The gray part is similar to the one for the double-pointer style, except for two things as seen in the detail at right: (1) A pointer bump is added between the pointer horns, hence the “triple” designation. (2) The front edges of the pointer horns are painted white—that is not just light reflecting. Some of the white paint has worn off of one I have. The same paint markers mentioned above with the slotted-pointer style are also available in white, so that can be used to touch-up this style.
Unlike the one-piece knob in the slotted-pointer style, the triple-pointer one-piece knob (at right) has only the little pointer bump on the gray section. Thus, there would be no possibility of converting the one-piece knob to a two-piece, as was loosely discussed above.
The Classic Series Type
Eico introduced the new Classic Series of hifi products in their 1964 catalog. It included no fewer than four receivers, three integrated amplifiers and another tape deck. Exemplified by the 2080 below, the front panel styling was simplified, compared to the ST-series; no more extrusions. However, Eico upgraded the styling of the knobs, exchanging a spun aluminum, champagne-gold insert for the previous brown plastic.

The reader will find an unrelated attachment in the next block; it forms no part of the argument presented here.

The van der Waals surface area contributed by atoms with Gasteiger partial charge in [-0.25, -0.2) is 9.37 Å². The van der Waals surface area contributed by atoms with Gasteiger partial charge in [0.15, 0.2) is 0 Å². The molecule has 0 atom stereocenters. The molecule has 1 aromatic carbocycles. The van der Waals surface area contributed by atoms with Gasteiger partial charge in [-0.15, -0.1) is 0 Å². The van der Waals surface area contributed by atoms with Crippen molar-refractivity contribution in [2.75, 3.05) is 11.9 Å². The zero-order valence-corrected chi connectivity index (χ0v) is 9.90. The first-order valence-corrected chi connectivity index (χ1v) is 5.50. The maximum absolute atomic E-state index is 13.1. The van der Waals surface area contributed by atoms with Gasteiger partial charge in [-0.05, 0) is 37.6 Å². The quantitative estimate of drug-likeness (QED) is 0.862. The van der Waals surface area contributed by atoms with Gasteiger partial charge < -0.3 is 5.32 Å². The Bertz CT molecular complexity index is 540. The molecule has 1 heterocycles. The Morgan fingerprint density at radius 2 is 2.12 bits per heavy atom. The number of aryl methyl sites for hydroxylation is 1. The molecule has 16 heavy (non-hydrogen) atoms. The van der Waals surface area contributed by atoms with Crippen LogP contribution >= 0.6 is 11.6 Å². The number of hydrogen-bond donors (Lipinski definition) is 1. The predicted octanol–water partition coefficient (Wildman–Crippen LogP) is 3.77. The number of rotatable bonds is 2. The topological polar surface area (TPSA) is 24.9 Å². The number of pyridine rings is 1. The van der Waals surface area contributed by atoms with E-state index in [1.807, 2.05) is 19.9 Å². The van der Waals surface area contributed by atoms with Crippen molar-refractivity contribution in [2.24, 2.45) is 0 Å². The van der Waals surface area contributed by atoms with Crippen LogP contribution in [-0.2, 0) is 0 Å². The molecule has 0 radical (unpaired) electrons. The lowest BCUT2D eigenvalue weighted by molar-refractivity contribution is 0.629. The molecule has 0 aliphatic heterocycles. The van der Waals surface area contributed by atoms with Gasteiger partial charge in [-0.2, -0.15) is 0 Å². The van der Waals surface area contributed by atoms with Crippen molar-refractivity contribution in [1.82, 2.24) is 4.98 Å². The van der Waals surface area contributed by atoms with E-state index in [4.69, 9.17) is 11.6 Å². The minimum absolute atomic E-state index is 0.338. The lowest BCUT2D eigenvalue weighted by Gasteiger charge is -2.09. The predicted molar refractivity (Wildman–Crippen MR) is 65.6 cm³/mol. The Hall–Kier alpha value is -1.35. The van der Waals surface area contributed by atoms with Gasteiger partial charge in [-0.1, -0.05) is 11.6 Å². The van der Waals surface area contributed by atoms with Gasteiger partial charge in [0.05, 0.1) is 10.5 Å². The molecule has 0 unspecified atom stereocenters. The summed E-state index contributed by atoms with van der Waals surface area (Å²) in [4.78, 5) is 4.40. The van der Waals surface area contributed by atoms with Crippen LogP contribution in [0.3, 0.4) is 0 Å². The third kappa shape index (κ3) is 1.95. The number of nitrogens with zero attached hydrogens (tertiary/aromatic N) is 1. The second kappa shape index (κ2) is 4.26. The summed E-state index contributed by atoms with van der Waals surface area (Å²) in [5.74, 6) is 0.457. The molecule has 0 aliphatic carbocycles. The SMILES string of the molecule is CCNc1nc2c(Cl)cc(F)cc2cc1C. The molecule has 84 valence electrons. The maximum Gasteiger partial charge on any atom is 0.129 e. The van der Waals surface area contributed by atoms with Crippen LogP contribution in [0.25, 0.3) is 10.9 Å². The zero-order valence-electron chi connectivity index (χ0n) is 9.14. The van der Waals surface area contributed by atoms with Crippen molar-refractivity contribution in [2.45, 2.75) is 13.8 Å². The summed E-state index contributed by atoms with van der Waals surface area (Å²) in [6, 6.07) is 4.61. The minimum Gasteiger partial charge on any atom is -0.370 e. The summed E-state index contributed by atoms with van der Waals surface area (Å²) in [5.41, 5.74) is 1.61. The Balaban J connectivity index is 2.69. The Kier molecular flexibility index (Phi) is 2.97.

As was their practice, Eico still kept the older ST-series products in their catalog, however those products received the new Classic series knobs. (Note-1)
Aside from the shiny new insert, the formerly white part of the knobs becomes beige and there is a plastic underlay for the insert, having a charcoal color. That matches the new darker color of the gray part of the knob. The pointers didn’t change much (stayed triple), except for dropping the white paint on the front.
Replacing Missing Inserts